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Tumult in HK ETF market

New launches, delistings and fee cuts of ETFs continue ahead of the highly anticipated ETF Connect as well as the potential extension of L&I ETFs to track Hong Kong equities.
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New products launched in Hong Kong in the past month include Mirae Asset Horizons S&P Asia ex Japan Healthcare ETF, XIE Shares FTSE Gold Miners ETF and iShares Core Hang Seng Index ETF.

The latest ETF in Hong Kong rolls out today is the CSOP S&P New China Sectors ETF. The passive product tracks the S&P New China Sectors Index including the so-called new economy companies listed in Shanghai, Shenzhen, Hong Kong, the US and Singapore. Ongoing charge is estimated to be 2% a year.

CSOP head of ETF and index solutions, Melody He, said the China market is still at the developing phase in which sector ETFs might prove less popular.

“ETF markets in Asia are still under development and I believe at the first stage there are large cap-focused, broad market types of products.”

Heading to the next phase, products will be customised with special features, which includes a range of equity sectors. Then the next step will be individual sectors with a narrower range of stocks, she said.

Synthetic aversion

The recent launch of ETFs is in contrast to the recent delistings. In October, Enhanced Investment Partners delisted seven synthetic ETFs. In November, iShares announced it would shut all of its six synthetic A-share sector ETFs this month, blaming “relatively small net asset value and the relatively low trading volume”. They were listed in 2009.

Its iShares RMB Bond Index ETF, which tracks dim sum bonds, will also cease trading. It was listed in June 2013.

“The announcement is the culmination of a lot of work to overhaul our product range in Hong Kong so that it meets evolving market needs,” a Blackrock spokesman said.

“We are closing our CSI sector and RMB Bond Index ETFs that launched under different market conditions than those that we are experiencing today,” he continued.

It is despite the fact that performance of these sector ETFs have largely beaten the broad market indices over both the one-year and three-year horizon, according to data from FE Analytics.



The closures of ETFs also echoes the trend of issuers’ preference toward physical ETFs over synthetic ones, as reported earlier.  

In June, iShares launched a series of physical ETFs tracking benchmarks of different countries. It is now also transitioning both the iShares CSI 300 A-Share Index ETF and iShares FTSE A50 China Index ETF from synthetic to physical products.

Similarly, another synthetic ETF – W.I.S.E – CSI 300 China Tracker ETF – issued by BOCI-Prudential Asset Management, announced last week that it will gradually increase the physical nature of the product starting the beginning of next year.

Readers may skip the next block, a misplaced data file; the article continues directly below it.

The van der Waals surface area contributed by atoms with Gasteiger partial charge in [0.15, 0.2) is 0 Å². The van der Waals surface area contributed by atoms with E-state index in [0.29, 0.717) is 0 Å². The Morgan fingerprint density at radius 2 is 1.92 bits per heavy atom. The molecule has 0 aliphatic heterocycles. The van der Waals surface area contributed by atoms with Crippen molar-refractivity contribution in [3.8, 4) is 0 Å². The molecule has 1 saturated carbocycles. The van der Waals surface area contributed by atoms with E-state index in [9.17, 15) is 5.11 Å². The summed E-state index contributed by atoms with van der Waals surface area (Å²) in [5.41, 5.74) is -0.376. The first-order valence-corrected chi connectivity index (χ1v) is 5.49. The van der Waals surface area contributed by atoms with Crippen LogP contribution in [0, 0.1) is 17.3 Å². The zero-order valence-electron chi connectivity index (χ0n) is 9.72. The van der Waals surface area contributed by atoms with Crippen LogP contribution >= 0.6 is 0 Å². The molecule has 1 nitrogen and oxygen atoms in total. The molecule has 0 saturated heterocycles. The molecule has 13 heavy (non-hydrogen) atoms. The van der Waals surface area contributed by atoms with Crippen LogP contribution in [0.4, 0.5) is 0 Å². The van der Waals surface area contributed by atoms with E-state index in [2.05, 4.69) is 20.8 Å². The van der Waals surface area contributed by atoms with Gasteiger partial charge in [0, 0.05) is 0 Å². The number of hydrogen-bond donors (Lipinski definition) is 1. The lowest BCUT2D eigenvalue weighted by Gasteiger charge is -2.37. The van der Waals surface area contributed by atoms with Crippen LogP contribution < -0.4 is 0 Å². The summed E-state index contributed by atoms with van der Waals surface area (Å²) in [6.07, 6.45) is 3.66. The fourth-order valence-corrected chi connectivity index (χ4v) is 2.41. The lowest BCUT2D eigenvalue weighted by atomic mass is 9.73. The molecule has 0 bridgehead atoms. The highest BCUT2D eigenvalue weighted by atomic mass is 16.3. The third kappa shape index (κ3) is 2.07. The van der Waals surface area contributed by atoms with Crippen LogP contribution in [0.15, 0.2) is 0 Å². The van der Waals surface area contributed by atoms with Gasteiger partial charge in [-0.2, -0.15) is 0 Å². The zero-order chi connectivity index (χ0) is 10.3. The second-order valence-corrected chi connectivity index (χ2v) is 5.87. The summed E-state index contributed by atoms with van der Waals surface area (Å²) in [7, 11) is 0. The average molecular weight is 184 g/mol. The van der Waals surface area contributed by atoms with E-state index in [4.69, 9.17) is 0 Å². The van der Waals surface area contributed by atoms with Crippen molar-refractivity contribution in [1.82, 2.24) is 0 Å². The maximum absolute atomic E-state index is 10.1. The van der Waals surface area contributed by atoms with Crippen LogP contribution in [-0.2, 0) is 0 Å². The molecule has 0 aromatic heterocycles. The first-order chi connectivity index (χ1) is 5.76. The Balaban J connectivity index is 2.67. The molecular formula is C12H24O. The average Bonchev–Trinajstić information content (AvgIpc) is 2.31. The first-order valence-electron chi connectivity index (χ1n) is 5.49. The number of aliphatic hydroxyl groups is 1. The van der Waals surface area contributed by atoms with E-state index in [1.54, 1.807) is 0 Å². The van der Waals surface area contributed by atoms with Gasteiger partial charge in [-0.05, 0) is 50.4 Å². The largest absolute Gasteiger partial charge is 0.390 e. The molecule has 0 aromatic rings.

It means that “direct investment in A-shares will ultimately become at least 70% of the net asset value of the fund”, according to the firm’s statement. The percentage stands at roughly 24.2% as of today, as disclosed in its website.

The only pure synthetic ETFs remaining in Hong Kong will be the 26 cross-listed ETFs by Deutsche Asset Management. The firm did not respond to request for comment.

Fee cuts

On the other hand, Value Partners is temporarily cutting fees for its gold ETF to test the waters.

The 15 basis point management fee will be scrapped until next June, the firm announced on Tuesday. The latest ongoing charge stands of 0.49% as of end of September.

William Chow, managing director of ETF business at Value Partners, said the promotion is aimed at educating investors on the use of ETFs rather than grabbing market share. “Commodity ETFs in Hong Kong only account for about 0.3% of market capitalisation of overall ETFs, while the five largest ETFs dominate by having 70% of market cap,” he said.

The firm said it will observe the market response before deciding whether to slash fees for its other five ETFs listed in the SAR.

Chow said the firm is looking at launching leveraged and inverse ETFs, as well as products to be traded via the ETF Connect, although the details are yet to be known. “We are also considering launching products in other Asian markets, not limited to the Greater China regions,” he added.

The price cut followed the delisting of ETFS Physical Gold ETF, a product of ETF Securities (HK), in August this year. There are now three gold ETFs in Hong Kong.

Other issuers such as Vanguard, BMO and iShares also cut the cost of investing in their Hong Kong-listed ETFs earlier this year with the aim of attracting more capital.

Harvest Global Investments said it would rather wait for more details such as product eligibility for the ETF Connect, than taking the guesswork to launch products beforehand.

Part of the Mark Allen Group.